If there was any doubt, the United Nations World Tourism Organization’s (UNWTO) latest data on international tourism arrivals, makes it crystal clear that the 2020 was the “worst year on record” for the tourism industry.
UNWTO reports that international arrivals dropped by 74%, with destinations welcoming 1 billion fewer international arrivals in 2020 compared to 2019, due to
an unprecedented fall in demand and widespread travel restrictions.
The only comparison to the 2020 numbers would be 2009, during the global economic crisis, when international tourist arrivals declined by 4%.
The collapse in international travel represents an estimated loss of US$1.3 trillion in export revenues — more than 11 times the loss recorded during the 2009 global economic crisis, according to the latest UNWTO World Tourism Barometer.
And it notes that the crisis has put between 100 and 120 million direct tourism jobs at risk, many of them in small and medium-sized enterprises.
The UNWTO observes that although much has been made of making safe international travel a possibility, and indicates that it’s aware that the crisis is far from over
Due to the evolving nature of the pandemic, many countries are now reintroducing stricter travel restrictions. These include mandatory testing, quarantines and in some cases a complete closure of borders, all weighing on the resumption of international travel.
At the same time, the UNWTO points out, the gradual rollout of a COVID-19 vaccine is expected to help restore consumer confidence, contribute to the easing travel restrictions and slowly normalize travel during the year ahead.
UNWTO Secretary-General Zurab Pololikashvili said: “While much has been made in making safe international travel a possibility, we are aware that the crisis is far from over. The harmonization, coordination and digitalization of COVID-19 travel-related risk reduction measures, including testing, tracing and vaccination certificates, are essential foundations to promote safe travel and prepare for the recovery of tourism once conditions allow.”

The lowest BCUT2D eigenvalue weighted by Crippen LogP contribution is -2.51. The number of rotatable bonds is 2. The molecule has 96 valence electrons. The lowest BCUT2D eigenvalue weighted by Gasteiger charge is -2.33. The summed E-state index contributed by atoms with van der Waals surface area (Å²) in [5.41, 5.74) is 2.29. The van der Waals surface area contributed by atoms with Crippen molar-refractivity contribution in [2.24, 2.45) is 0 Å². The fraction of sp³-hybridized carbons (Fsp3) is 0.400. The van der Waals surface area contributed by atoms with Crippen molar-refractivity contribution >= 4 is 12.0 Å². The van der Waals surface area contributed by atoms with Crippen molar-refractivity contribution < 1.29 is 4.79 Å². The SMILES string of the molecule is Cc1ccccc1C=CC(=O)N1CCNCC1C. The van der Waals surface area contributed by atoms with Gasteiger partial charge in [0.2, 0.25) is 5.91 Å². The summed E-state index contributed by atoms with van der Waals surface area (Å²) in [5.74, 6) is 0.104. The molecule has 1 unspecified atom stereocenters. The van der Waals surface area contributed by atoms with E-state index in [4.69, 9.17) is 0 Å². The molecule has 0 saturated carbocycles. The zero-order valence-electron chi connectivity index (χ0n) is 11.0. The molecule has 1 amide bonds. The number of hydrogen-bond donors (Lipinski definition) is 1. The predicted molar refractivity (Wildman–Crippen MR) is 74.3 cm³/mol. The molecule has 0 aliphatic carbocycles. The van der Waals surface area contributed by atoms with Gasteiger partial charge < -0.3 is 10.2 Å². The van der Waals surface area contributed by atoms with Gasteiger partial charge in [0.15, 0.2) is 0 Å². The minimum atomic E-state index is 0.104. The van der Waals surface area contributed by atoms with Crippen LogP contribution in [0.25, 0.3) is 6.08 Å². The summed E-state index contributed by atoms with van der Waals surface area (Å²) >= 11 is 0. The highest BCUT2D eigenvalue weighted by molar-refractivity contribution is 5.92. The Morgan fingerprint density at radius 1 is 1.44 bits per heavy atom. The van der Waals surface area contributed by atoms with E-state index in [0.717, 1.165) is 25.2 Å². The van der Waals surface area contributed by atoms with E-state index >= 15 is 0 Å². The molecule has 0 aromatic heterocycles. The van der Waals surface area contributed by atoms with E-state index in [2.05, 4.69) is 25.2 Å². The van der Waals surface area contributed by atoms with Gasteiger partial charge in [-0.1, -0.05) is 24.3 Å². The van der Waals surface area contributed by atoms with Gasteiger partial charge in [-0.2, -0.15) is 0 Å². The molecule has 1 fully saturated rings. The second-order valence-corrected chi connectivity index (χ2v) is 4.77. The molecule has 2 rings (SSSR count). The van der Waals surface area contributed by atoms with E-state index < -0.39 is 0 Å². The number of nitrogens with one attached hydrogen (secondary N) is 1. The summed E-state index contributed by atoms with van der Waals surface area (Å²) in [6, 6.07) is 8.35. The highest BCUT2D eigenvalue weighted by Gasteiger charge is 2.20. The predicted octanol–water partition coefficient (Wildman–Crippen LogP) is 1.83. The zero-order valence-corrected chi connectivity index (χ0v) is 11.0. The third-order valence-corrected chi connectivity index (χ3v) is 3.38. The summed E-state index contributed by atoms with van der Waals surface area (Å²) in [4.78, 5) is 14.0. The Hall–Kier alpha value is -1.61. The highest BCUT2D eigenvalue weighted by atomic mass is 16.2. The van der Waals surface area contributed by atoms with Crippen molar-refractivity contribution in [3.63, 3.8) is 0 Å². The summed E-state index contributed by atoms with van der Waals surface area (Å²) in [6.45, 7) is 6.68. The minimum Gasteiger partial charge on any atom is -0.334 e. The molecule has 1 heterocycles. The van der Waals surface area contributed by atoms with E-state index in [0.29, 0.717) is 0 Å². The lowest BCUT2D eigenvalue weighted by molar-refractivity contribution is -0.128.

The latest UNWTO Panel of Experts survey shows a mixed outlook for 2021. Almost half of respondents (45%) envisaged better prospects for 2021 compared to last year, while 25% expect a similar performance and 30% foresee a worsening of results in 2021.
The overall prospects of a rebound in 2021 seem to have worsened, with 50% of respondents now expecting a rebound to occur only in 2022 as compared to 21% in October 2020.
The remaining half of respondents still see a potential rebound in 2021, though below the expectations shown in the October 2020 survey (79% expected recovery in 2021).
As and when tourism does restart, the UNWTO Panel of Experts foresee growing demand for open-air and nature-based tourism activities, with domestic tourism and ‘slow travel’ experiences gaining increasing interest.
Looking further ahead, most experts do not to see a return to pre-pandemic levels happening before 2023.
In fact, 43% of respondents point to 2023, while 41% expect a return to 2019 levels will only happen in 2024 or later. UNWTO’s extended scenarios for 2021 to 2024 indicate that it could take two-and-a-half to four years for international tourism to return to 2019 levels.